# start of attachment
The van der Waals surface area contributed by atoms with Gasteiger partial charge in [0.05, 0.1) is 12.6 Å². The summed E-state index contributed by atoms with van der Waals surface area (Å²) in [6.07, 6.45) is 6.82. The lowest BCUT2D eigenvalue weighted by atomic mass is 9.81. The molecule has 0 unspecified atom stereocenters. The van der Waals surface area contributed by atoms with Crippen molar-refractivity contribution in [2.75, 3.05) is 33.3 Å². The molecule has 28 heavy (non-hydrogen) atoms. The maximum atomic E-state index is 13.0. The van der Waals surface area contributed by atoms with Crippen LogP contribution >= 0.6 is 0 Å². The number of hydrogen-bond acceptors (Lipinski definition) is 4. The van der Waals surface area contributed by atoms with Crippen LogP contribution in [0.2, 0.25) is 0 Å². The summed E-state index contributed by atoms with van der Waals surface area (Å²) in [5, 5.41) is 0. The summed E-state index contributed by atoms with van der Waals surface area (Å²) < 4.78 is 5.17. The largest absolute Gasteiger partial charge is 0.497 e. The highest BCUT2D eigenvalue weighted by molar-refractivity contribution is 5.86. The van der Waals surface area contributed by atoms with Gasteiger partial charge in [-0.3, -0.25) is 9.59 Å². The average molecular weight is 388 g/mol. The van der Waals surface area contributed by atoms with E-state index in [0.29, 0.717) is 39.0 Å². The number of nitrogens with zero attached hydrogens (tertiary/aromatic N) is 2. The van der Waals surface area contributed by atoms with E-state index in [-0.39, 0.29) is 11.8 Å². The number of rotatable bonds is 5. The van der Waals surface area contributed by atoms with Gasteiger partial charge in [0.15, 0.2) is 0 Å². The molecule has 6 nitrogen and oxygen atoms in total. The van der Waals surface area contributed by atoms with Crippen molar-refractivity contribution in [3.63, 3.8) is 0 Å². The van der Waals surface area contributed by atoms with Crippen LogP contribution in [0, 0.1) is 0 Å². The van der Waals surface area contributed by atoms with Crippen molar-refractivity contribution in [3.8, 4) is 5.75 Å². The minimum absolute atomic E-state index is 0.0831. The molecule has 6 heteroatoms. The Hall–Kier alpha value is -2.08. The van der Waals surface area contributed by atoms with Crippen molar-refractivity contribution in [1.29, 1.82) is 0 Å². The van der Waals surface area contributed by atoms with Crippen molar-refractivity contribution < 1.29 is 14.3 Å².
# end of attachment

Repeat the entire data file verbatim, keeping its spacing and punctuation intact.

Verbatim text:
The van der Waals surface area contributed by atoms with Gasteiger partial charge in [0.05, 0.1) is 12.6 Å². The summed E-state index contributed by atoms with van der Waals surface area (Å²) in [6.07, 6.45) is 6.82. The lowest BCUT2D eigenvalue weighted by atomic mass is 9.81. The molecule has 0 unspecified atom stereocenters. The van der Waals surface area contributed by atoms with Crippen molar-refractivity contribution in [2.75, 3.05) is 33.3 Å². The molecule has 28 heavy (non-hydrogen) atoms. The maximum atomic E-state index is 13.0. The van der Waals surface area contributed by atoms with Crippen LogP contribution >= 0.6 is 0 Å². The number of hydrogen-bond acceptors (Lipinski definition) is 4. The van der Waals surface area contributed by atoms with Crippen LogP contribution in [0.2, 0.25) is 0 Å². The summed E-state index contributed by atoms with van der Waals surface area (Å²) in [5, 5.41) is 0. The summed E-state index contributed by atoms with van der Waals surface area (Å²) < 4.78 is 5.17. The largest absolute Gasteiger partial charge is 0.497 e. The highest BCUT2D eigenvalue weighted by molar-refractivity contribution is 5.86. The van der Waals surface area contributed by atoms with Gasteiger partial charge in [-0.3, -0.25) is 9.59 Å². The average molecular weight is 388 g/mol. The van der Waals surface area contributed by atoms with E-state index in [0.29, 0.717) is 39.0 Å². The number of nitrogens with zero attached hydrogens (tertiary/aromatic N) is 2. The van der Waals surface area contributed by atoms with E-state index in [-0.39, 0.29) is 11.8 Å². The number of rotatable bonds is 5. The van der Waals surface area contributed by atoms with Gasteiger partial charge in [0.15, 0.2) is 0 Å². The molecule has 6 nitrogen and oxygen atoms in total. The van der Waals surface area contributed by atoms with Crippen molar-refractivity contribution in [3.63, 3.8) is 0 Å². The van der Waals surface area contributed by atoms with Crippen LogP contribution in [0, 0.1) is 0 Å². The van der Waals surface area contributed by atoms with Crippen molar-refractivity contribution in [3.8, 4) is 5.75 Å². The minimum absolute atomic E-state index is 0.0831. The molecule has 6 heteroatoms. The Hall–Kier alpha value is -2.08. The van der Waals surface area contributed by atoms with Crippen molar-refractivity contribution in [1.29, 1.82) is 0 Å². The van der Waals surface area contributed by atoms with Crippen molar-refractivity contribution < 1.29 is 14.3 Å².